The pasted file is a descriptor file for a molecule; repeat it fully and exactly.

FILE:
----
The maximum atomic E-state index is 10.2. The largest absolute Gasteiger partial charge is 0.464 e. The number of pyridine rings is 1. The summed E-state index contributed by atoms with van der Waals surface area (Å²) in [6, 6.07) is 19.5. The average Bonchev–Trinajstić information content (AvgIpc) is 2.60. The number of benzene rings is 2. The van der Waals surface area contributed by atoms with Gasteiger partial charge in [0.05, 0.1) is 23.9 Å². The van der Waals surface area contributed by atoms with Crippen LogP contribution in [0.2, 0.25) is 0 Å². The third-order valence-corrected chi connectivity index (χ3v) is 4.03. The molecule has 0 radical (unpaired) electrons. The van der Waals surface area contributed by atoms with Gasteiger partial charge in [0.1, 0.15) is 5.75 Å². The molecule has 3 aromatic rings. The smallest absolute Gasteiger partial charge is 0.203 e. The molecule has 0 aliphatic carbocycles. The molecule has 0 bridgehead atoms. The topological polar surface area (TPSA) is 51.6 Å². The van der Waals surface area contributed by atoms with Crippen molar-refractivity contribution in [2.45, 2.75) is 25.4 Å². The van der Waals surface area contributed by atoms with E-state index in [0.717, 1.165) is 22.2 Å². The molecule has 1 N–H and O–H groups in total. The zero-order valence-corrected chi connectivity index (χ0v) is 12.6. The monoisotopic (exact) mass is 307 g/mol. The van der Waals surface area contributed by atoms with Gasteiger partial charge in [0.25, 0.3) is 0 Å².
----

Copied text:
The maximum atomic E-state index is 10.2. The largest absolute Gasteiger partial charge is 0.464 e. The number of pyridine rings is 1. The summed E-state index contributed by atoms with van der Waals surface area (Å²) in [6, 6.07) is 19.5. The average Bonchev–Trinajstić information content (AvgIpc) is 2.60. The number of benzene rings is 2. The van der Waals surface area contributed by atoms with Gasteiger partial charge in [0.05, 0.1) is 23.9 Å². The van der Waals surface area contributed by atoms with Crippen LogP contribution in [0.2, 0.25) is 0 Å². The third-order valence-corrected chi connectivity index (χ3v) is 4.03. The molecule has 0 radical (unpaired) electrons. The van der Waals surface area contributed by atoms with Gasteiger partial charge in [0.1, 0.15) is 5.75 Å². The molecule has 3 aromatic rings. The smallest absolute Gasteiger partial charge is 0.203 e. The molecule has 0 aliphatic carbocycles. The molecule has 0 bridgehead atoms. The topological polar surface area (TPSA) is 51.6 Å². The van der Waals surface area contributed by atoms with Crippen molar-refractivity contribution in [2.45, 2.75) is 25.4 Å². The van der Waals surface area contributed by atoms with E-state index in [0.717, 1.165) is 22.2 Å². The molecule has 1 N–H and O–H groups in total. The zero-order valence-corrected chi connectivity index (χ0v) is 12.6. The monoisotopic (exact) mass is 307 g/mol. The van der Waals surface area contributed by atoms with Gasteiger partial charge in [0.25, 0.3) is 0 Å².